Q&A: Frank Hall Green on the Escape, Adventure and Nature of ‘Wildlike’

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Note: This interview first ran as part of our coverage of the 2014 Hamptons International Film Festival. Wildlike opens in select theaters and on iTunes on Friday, September 25. Watch the trailer and follow Wildlike on FacebookTwitter and Instagram.


A beautiful trek into the stunning Alaskan wilderness, Frank Hall Green’s Wildlike follows 15-year-old Mackenzie on her first visit to the last frontier. When her stay with ‘Uncle’ takes a traumatic turn, Mackenzie must embark on a dangerous journey through the wilds alone. On her way she encounters another lone traveler (Bruce Greenwood, Thirteen Days) and together they offer one another something that cannot be found on any map: a chance at salvation. Starring Ella Purnell (Maleficent), Ann Dowd (True Detective) and Brian Geraghty (The Hurt Locker), Wildlike is a thrilling and taut emotional journey.

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Congratulations on your world premiere! How do you describe Wildlike in your own words?

Frank Hall Green: Well, there is a description of the story, and then there is what the film is really about. The summary is that Wildlike is the story of a young teenage girl Mackenzie who is sent to live with her Uncle in Juneau while her mother is in rehab in their hometown of Seattle. When the relationship with her Uncle turns, she runs away and begins to follow an older, recently widowed backpacker who is also from Seattle. Gradually he becomes complicit in her journey; they help to heal each other and he returns her to Seattle.

But what is the movie about? For me, Wildlike is about pain, escape, adventure and recovery. All the characters experience pain, deserved or not, and seek to escape in one way or another. Alaska, as a location and character, is a place that allows freedom, beauty and a setting for the beginnings of recovery and re-stabilization for Mackenzie. It is a frontier, like that of one’s innocence.  In the end, the movie is more about finding healing than running from pain.

As the writer/director, what inspired you to tell this particular story?

Frank Hall Green: The origin of Wildlike came from several aspects of my life and interests. As a backpacker and lover of the outdoors and adventure, Alaska was an easy choice for a backdrop. As a storyteller, I have always turned to and been attracted to journeys and tales of adventure, especially directionless journeys. As a child I daydreamed of a journey, running away; however, not from anything, but for excitement. As an adult, virtually all my nighttime dreams are aimless adventures.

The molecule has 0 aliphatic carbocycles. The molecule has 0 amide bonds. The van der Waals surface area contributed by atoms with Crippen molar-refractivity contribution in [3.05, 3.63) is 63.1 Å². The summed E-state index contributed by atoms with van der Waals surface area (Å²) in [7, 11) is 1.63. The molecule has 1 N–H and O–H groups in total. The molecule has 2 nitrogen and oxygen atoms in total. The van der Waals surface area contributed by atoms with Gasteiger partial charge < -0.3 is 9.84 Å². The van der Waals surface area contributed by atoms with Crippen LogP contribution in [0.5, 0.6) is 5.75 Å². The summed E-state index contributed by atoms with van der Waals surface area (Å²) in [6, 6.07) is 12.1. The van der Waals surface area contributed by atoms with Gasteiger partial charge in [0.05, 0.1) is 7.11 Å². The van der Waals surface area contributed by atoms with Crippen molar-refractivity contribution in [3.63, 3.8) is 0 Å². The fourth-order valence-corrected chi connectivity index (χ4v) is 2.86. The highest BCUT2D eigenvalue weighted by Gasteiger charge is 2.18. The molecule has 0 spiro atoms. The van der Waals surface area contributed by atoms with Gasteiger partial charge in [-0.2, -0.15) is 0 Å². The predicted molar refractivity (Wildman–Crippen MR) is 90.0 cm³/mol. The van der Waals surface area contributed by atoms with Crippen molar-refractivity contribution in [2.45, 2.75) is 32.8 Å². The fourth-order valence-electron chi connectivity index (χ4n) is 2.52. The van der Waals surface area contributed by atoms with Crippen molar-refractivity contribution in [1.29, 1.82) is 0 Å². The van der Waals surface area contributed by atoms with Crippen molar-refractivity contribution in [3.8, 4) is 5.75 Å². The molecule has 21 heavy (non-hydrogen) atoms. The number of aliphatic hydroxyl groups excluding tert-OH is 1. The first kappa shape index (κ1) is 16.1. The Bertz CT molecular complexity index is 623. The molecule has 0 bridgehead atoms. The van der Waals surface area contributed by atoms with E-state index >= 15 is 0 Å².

As a human being, and one who has experienced pain and healing in my life, I wanted to speak to the human condition as a dichotomy of damage and healing, trauma and recovery, and the reality that this is a lifelong experience. On the social issues in the film, they have become important to me over time, and I became dedicated to presenting certain issues in a truthful, effective way.

I married the idea of adventure and healing with the social issues of the film, which in turn would be the cause of Mackenzie running, allowing me to explore deeper characters and present issues important to me in the film.

Finally, as a producer, I knew the Alaska landscape was beautiful and held great value for the production

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The Denali National Park is very much a central character in your film. How important was it to incorporate the landscapes into the story and into the emotional journey your characters take?

Frank Hall Green: Extremely important. I would not have made a first feature without outdoor landscapes, and magnificently grand ones at that. Nature has healing power for me, and the great outdoors provides a reflection on life and living that allows issues to be seen more clearly and simply. It grants us perspective; not ironically, we are put into perspective when we reach a great promontory, the top of a mountain or the middle of a expansive valley. It’s quite obvious in the film that the characters recover in the wilderness and are allowed (if not forced) to form relations and heal with each other because of the journey into Denali, and all over Alaska.